“Social research” can be summed up as research in any field of social sciences. Social research provides empirical evidence and analysis to understand and explain the nature of human behaviour, social structures and cultures, as well as the social impacts of issues such as government policies. Social research is used by policy makers and political representatives, the media, academics and businesses to inform policy choices and to help understand and manage the risks associated with these choices. It may be carried out within universities, public bodies or specialist research organisations.

Social research includes research related to politics, but the term “political research” tends to refer to research carried out within a “political” context, such as for an MP or a political party. Often, this research focuses on providing responses to specific questions and may therefore be more varied and time-pressured,and less analytical, than other forms of social research.

Advice from Steven Coutinho, a Kent graduate now working as a graduate researcher at NatCen Social Research, outlining how he got into social research in his blog Tough times for today's youth

Some major employers and roles within the broad field of social research are set out below:

Civil Service

“Government Social Researchers ensure that government policies and services are relevant, effective and meet people’s needs. At its core it is about people; ensuring that government and frontline decisions are based on an understanding of and engagement with people affected by that decision – those implementing it and those directly affected by it – as well as an understanding of the wider social consequences”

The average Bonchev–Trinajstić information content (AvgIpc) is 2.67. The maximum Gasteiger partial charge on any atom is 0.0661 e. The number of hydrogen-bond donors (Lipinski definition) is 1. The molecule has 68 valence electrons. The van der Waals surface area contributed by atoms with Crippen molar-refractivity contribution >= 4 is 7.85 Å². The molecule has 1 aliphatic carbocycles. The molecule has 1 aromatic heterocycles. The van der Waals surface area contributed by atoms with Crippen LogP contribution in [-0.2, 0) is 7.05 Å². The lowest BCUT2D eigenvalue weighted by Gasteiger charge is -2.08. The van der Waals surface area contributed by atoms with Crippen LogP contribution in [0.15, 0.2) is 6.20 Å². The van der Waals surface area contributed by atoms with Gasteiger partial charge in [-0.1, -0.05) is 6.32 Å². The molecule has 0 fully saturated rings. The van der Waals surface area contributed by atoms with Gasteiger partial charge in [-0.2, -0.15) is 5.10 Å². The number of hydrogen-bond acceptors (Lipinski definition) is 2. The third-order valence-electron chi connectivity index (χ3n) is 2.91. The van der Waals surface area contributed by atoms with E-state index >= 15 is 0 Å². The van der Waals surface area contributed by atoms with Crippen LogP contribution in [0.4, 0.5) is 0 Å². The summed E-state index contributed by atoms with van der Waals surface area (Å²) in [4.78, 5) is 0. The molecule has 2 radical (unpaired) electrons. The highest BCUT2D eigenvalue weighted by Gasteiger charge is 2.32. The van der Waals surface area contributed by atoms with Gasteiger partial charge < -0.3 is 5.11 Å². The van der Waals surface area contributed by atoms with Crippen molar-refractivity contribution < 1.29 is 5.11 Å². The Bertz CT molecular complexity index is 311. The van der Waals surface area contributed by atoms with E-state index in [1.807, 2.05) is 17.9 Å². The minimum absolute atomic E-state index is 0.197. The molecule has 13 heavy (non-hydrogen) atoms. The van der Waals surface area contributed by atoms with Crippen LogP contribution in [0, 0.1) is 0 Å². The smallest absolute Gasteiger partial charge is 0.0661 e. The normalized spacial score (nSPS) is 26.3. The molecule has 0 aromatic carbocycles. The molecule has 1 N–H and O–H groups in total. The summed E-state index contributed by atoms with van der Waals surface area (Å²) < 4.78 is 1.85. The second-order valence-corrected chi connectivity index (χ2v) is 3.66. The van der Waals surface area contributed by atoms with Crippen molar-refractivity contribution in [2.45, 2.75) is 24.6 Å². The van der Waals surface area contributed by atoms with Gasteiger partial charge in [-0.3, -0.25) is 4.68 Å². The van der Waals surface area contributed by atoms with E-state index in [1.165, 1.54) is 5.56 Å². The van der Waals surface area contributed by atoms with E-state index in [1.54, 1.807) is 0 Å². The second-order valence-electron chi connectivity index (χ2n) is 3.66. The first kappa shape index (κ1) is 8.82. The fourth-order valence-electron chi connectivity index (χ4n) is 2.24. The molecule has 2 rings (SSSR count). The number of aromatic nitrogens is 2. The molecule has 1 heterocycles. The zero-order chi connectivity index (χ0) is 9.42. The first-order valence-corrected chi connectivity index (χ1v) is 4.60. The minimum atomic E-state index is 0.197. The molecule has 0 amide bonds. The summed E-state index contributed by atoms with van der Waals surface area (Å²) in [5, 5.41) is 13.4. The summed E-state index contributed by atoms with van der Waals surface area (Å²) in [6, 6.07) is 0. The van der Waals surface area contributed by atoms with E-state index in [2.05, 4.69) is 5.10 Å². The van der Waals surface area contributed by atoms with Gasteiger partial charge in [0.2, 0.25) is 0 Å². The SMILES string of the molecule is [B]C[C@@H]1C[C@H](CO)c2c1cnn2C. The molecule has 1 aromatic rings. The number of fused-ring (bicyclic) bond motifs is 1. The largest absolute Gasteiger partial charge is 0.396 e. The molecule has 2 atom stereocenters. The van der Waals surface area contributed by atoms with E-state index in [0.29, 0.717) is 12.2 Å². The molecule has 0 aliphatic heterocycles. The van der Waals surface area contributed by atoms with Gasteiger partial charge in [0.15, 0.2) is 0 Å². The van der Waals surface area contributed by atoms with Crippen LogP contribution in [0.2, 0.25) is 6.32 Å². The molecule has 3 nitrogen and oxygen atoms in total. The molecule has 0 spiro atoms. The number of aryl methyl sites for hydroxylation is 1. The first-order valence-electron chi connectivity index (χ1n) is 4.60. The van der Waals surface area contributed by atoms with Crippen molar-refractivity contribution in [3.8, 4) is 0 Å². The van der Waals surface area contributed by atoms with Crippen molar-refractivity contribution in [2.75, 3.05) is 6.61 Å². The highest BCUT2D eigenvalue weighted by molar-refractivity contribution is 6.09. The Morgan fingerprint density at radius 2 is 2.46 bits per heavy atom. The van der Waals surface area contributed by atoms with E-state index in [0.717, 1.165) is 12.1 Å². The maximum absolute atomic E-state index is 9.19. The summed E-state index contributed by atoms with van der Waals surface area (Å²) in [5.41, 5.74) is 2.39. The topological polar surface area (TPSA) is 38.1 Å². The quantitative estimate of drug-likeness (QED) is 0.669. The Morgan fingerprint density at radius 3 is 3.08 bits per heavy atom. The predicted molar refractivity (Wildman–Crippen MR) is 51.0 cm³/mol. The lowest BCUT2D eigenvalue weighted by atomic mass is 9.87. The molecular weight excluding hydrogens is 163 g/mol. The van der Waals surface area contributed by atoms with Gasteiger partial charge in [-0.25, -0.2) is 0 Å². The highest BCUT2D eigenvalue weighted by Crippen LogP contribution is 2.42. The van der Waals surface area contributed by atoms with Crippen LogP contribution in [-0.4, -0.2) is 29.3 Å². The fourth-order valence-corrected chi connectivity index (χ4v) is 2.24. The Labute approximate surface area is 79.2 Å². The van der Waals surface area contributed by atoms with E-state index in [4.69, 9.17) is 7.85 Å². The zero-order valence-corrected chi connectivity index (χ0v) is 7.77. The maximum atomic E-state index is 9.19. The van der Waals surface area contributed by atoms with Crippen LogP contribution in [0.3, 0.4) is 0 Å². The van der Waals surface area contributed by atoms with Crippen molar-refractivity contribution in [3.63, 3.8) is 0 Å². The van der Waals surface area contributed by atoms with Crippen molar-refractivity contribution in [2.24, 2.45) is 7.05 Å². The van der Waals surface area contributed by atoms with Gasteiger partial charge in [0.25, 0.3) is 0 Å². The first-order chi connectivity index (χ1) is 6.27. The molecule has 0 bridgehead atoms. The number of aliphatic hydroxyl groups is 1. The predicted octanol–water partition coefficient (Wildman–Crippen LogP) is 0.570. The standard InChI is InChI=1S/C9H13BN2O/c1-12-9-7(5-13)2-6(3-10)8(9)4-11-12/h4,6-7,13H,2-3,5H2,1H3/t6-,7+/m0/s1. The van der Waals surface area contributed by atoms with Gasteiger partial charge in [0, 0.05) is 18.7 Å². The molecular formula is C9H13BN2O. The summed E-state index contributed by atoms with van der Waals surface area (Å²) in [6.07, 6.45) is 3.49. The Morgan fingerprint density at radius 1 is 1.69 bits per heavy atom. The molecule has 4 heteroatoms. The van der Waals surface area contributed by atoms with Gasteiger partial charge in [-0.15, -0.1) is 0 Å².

For further information, see the following links:

Houses of ParliamentBig Ben

Library Clerks in the House of Commons and the House of Lords are not actually librarians! The main duties of Library Clerks are to carry out research and provide information to Members. They respond, orally or in writing, to requests from Members and prepare briefing papers on subjects of public and parliamentary concern. While responses to individual Members are confidential, much pre-prepared and regularly updated briefing material is made available to all Members on the Parliamentary Intranet and the Parliament website. Many requests from individual Members have tight deadlines, sometimes needing an instant answer on the telephone or requiring a response the same or the next day. Briefing papers linked to the business of the House may also need to be produced at short notice, but some subjects allow time for a more considered approach.

You will need to keep up to date with developments in the subjects which you cover and to develop contacts who are experts in these fields. Librarians in research teams compile a knowledge base of source material relevant to the subjects covered. Your sources will include relevant on-line databases as well as contacts in Government Departments and other outside organisations. All Library Clerks are expected to acquire a knowledge of parliamentary procedures and documentation, to become familiar with the procedures of the European Union and to keep abreast of European proposals in the areas which they cover.

Library Clerkship vacancies are advertised on an irregular basis in the national press and in specialist publications.